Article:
Cervical spondylosis, common for office workers, is a degeneration of the cervical intervertebral disc, or secondary degeneration of intervertebral joint. It is a general term for age-related wear and tear affecting the spinal disks in the neck. As the disks dehydrate and shrink, signs of osteoarthritis develop, including bony projections along the edges of the bones.

Cervical spondylosis is very common and worsens with age. More than 85 percent of people older than age 60 are affected by cervical spondylosis.

Most people experience no symptoms from these problems, but when they occur, nonsurgical treatments are supportive.



For most people cervical spondylosis causes no symptoms. When they do occur, they typically include pain and stiffness in the neck.

Sometimes, cervical spondylosis results in a narrowing of the space needed by the spinal cord and the nerve roots that pass through the spine to the rest of the body. If the spinal cord or nerve roots become pinched, there may be symptoms like:

  • Tingling, numbness and weakness in the arms, hands, legs or feet,
  • Lack of coordination and difficulty walking,
  • Loss of bladder or bowel control.



With age, the bones and cartilage that make up the backbone and neck gradually wear out and tear. These changes can include dehydrated disks, herniated disks, bone spurs and stiff ligaments.


Risk factors

Risk factors for cervical spondylosis include:

  • Age. Cervical spondylosis is a normal part of aging.
  • Occupation. Jobs that involve repetitive neck motions, awkward positioning or a lot of overhead work put extra stress on the neck.
  • Neck injuries. Previous neck injuries appear to increase the risk of cervical spondylosis.
  • Genetic factors. Some individuals in certain families will experience more of these changes over time, while others will not.
  • Smoking. Smoking has been linked to increased neck pain.



If the spinal cord or nerve roots become severely compressed as a result of cervical spondylosis, the damage can be permanent.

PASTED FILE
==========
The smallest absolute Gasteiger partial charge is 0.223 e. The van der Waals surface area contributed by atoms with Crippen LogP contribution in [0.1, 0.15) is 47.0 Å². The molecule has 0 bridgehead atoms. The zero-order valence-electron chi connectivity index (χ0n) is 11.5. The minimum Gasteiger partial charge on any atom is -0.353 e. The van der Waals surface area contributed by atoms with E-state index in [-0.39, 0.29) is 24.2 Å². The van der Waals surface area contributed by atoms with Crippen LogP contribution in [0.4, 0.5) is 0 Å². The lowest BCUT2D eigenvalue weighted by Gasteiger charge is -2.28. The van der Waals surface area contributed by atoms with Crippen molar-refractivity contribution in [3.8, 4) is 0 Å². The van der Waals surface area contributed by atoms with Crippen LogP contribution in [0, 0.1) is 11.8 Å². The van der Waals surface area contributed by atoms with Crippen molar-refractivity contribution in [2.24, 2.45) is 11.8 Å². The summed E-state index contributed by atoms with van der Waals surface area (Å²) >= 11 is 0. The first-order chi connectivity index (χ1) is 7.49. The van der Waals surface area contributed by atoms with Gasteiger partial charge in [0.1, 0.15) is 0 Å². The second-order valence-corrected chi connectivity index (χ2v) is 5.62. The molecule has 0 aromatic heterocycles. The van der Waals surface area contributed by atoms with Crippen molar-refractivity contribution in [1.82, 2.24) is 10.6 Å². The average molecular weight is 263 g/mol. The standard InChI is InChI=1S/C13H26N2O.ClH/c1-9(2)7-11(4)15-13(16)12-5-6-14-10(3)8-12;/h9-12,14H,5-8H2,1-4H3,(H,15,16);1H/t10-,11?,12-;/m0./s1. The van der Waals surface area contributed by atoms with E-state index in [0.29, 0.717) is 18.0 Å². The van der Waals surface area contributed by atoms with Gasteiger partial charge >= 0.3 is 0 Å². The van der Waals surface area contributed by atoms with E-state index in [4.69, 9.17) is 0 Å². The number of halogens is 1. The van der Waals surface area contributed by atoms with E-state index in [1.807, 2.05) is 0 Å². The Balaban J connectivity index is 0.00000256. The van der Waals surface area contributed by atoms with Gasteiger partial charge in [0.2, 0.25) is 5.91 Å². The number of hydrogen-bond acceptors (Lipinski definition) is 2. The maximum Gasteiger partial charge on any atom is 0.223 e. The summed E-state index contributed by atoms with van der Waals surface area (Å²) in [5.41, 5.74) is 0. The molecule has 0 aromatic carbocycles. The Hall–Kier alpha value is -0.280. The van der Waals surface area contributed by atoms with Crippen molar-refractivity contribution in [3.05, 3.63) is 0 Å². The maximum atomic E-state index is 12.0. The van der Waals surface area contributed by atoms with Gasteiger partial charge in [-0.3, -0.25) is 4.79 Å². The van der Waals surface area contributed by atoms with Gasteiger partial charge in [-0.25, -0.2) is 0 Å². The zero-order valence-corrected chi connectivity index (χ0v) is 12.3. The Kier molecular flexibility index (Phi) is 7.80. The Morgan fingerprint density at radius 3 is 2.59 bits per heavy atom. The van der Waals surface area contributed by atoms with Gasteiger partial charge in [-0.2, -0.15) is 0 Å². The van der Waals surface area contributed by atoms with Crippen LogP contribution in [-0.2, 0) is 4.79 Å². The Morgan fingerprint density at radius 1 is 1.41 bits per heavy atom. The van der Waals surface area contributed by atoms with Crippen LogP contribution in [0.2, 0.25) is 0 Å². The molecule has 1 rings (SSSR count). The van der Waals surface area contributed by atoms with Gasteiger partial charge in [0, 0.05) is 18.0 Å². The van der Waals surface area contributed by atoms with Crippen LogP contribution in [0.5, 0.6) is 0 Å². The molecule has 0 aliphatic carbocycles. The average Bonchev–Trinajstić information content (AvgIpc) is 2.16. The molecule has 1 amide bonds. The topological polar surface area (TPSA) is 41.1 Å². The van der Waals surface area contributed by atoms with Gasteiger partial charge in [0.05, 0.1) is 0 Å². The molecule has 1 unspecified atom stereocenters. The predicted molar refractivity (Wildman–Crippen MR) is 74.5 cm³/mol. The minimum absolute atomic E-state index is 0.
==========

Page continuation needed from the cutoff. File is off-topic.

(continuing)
Treatment for cervical spondylosis depends on the severity of the signs and symptoms. The goal of treatment is to relieve pain, help the patient maintain the usual activities as much as possible, and prevent permanent injury to the spinal cord and nerves.

Pain relievers usually help, but also nonsteroidal anti-inflammatory drugs, corticosteroids, muscle relaxants, anti-seizure medications, antidepressants and pain relievers.

A physical therapist can help with exercises to help stretch and strengthen the muscles in the neck and shoulders. Some people with cervical spondylosis benefit from the use of traction, which can help provide more space within the spine if nerve roots are being pinched.

Acupuncture may also reduce the pain.

If conservative treatment fails or if the neurological signs and symptoms (weakness in the arms or legs)  worsen, surgery may be needed to create more room for the spinal cord and nerve roots.

The surgery might remove a herniated disk or bone spurs, removing part of a vertebra or fuse a segment of the neck using bone graft and hardware.



To prevent cervical spondylosis, pay attention to the correct position of the head, shoulders and back and keep the spine straight.

  • Lean back the head during the work and rest the cervical vertebra. Move neck and shoulder muscle timed as far as possible,
  • Keep the neck and shoulder warm and avoid the head or neck loading heavy things,
  • Go swimming because it is a relaxing exercise for cervical vertebra.